Prorocic, Marko Milenkov
Sequence selectivity of the resolvase catalytic domain: implications for Z-resolvase design.
PhD thesis, University of Glasgow.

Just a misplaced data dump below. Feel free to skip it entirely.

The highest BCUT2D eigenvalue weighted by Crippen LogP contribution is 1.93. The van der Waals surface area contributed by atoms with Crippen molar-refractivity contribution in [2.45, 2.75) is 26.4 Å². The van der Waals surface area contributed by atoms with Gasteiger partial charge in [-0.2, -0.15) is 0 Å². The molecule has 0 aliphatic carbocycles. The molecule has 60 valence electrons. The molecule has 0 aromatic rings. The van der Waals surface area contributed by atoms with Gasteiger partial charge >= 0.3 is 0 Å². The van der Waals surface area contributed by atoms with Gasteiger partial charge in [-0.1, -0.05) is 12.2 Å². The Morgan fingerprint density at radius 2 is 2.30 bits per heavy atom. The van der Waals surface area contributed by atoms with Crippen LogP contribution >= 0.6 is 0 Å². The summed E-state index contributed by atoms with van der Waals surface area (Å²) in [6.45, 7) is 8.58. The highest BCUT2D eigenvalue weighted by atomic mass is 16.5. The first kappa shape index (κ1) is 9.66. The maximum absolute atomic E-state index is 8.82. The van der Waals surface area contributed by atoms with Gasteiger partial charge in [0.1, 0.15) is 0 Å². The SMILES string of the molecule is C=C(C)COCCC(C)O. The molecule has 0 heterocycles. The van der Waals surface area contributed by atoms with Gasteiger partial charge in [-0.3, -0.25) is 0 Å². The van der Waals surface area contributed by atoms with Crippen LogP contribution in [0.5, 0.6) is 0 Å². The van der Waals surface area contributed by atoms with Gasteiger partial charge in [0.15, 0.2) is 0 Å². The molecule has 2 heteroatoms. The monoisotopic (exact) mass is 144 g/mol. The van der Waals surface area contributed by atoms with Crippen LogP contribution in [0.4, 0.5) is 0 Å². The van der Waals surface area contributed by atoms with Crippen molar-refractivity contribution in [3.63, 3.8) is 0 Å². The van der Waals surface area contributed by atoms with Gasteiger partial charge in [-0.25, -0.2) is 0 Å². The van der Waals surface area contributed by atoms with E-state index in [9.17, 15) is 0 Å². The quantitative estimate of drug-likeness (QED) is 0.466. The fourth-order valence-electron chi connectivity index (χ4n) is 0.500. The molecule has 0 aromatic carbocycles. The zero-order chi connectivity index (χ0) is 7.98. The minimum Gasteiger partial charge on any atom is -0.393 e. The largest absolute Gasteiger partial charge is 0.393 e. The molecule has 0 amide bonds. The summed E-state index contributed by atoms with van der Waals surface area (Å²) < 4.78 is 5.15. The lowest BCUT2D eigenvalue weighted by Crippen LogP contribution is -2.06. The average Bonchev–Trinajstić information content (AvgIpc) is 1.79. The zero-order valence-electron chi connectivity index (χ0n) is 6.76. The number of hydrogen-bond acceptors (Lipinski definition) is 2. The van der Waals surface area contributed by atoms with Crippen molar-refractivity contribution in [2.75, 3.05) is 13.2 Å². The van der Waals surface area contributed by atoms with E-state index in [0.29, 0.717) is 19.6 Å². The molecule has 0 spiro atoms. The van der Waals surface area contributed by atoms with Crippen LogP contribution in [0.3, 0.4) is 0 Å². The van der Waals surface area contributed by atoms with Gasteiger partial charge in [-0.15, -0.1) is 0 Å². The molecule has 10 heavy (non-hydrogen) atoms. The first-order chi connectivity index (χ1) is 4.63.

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The extent of sequence specificity of the Tn3 resolvase catalytic domain was investigated by creating libraries of Tn3 site I variants in which all of the central 16 bp were systematically randomised in overlapping 4 bp blocks and recombination deficient and recombination proficient site I variants were selected using two different independent selection strategies employing an activated Tn3 resolvase mutant NM. A degree of flexibility in the sequences permitted in the central 16 bp of the Tn3 site I was observed especially at the positions 4, 7 and 8, but accumulating changes was found to be in general detrimental to recombination. The data was compared to the naturally occurring site I sequences associated with proteins from the Tn3 resolvase family, and integrated with the available structural information revealing a number of residues in the extended arm region that could account for the sequence selectivity observed. The sequence selectivity of the activated Tn3 resolvase NM catalytic domain was tested in the Z-resolvase context employing a similar but less exhaustive selection strategy using a purified Z-resolvase Z-R(NM). Z-resolvases with sequence selectivity that is different to that of Z-R(NM) were constructed using catalytic domains of activated mutants of Sin and Tn21 resolvases and their in vivo and in vitro properties were tested, highlighting the universality of the Z-resolvase approach and its potential for the future applications. A number of issues concerning the Z-resolvase design such as the optimum length of Z-sites, what is the effect of the Zif268 DNA-binding domain on catalytic activity i.e. is it activating or inhibiting, is symmetry a prerequisite in the design of Z-sites or can a Z-resolvase catalyse recombination on sites with an odd number of bases between Zif268 binding sites i.e. one half-site longer than the other, what is the relative influence of the Z-resolvase linker length, and can Z-resolvase be complemented by resolvase and catalyse recombination on appropriately designed hybrid sites were explored. The sequence selectivity of catalytic domains of Sin and Tn21 resolvases was compared using a combination of a mutant library selection strategy and the Sin-Tn21 resolvase hybrid experiments. An attempt to change the sequence selectivity of Tn3 resolvase catalytic domain into that of Sin resolvase, both in the resolvase and Z-resolvase context by mutating the specific residues, implicated in catalytic domain sequence selectivity was performed. The sequence selectivity of activated Tn3 resolvase catalytic domain was successfully changed into that of Sin resolvase
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